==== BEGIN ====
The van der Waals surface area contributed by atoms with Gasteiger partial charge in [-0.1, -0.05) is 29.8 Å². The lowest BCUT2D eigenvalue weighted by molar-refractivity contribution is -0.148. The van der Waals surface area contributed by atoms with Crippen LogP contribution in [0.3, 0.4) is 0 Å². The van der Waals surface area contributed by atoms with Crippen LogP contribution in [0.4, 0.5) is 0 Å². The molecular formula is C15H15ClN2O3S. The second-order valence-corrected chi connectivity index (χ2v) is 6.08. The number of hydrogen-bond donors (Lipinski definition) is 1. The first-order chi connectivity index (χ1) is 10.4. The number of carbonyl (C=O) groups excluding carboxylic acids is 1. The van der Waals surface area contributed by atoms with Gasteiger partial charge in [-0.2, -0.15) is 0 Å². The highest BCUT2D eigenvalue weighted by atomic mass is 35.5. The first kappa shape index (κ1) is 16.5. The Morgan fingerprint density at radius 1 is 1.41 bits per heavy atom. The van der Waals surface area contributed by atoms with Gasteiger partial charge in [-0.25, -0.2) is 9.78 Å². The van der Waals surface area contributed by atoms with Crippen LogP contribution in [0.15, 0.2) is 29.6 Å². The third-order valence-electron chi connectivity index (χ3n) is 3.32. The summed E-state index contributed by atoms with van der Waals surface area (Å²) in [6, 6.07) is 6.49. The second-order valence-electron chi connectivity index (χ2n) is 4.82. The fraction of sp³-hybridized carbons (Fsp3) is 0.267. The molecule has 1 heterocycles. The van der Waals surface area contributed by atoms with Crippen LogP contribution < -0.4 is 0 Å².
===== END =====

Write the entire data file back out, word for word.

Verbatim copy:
The van der Waals surface area contributed by atoms with Gasteiger partial charge in [-0.1, -0.05) is 29.8 Å². The lowest BCUT2D eigenvalue weighted by molar-refractivity contribution is -0.148. The van der Waals surface area contributed by atoms with Crippen LogP contribution in [0.3, 0.4) is 0 Å². The van der Waals surface area contributed by atoms with Crippen LogP contribution in [0.4, 0.5) is 0 Å². The molecular formula is C15H15ClN2O3S. The second-order valence-corrected chi connectivity index (χ2v) is 6.08. The number of hydrogen-bond donors (Lipinski definition) is 1. The first-order chi connectivity index (χ1) is 10.4. The number of carbonyl (C=O) groups excluding carboxylic acids is 1. The van der Waals surface area contributed by atoms with Gasteiger partial charge in [-0.2, -0.15) is 0 Å². The highest BCUT2D eigenvalue weighted by atomic mass is 35.5. The first kappa shape index (κ1) is 16.5. The Morgan fingerprint density at radius 1 is 1.41 bits per heavy atom. The van der Waals surface area contributed by atoms with Gasteiger partial charge in [-0.25, -0.2) is 9.78 Å². The van der Waals surface area contributed by atoms with Crippen LogP contribution in [0.15, 0.2) is 29.6 Å². The third-order valence-electron chi connectivity index (χ3n) is 3.32. The summed E-state index contributed by atoms with van der Waals surface area (Å²) in [6, 6.07) is 6.49. The second-order valence-electron chi connectivity index (χ2n) is 4.82. The fraction of sp³-hybridized carbons (Fsp3) is 0.267. The molecule has 1 heterocycles. The van der Waals surface area contributed by atoms with Crippen LogP contribution < -0.4 is 0 Å².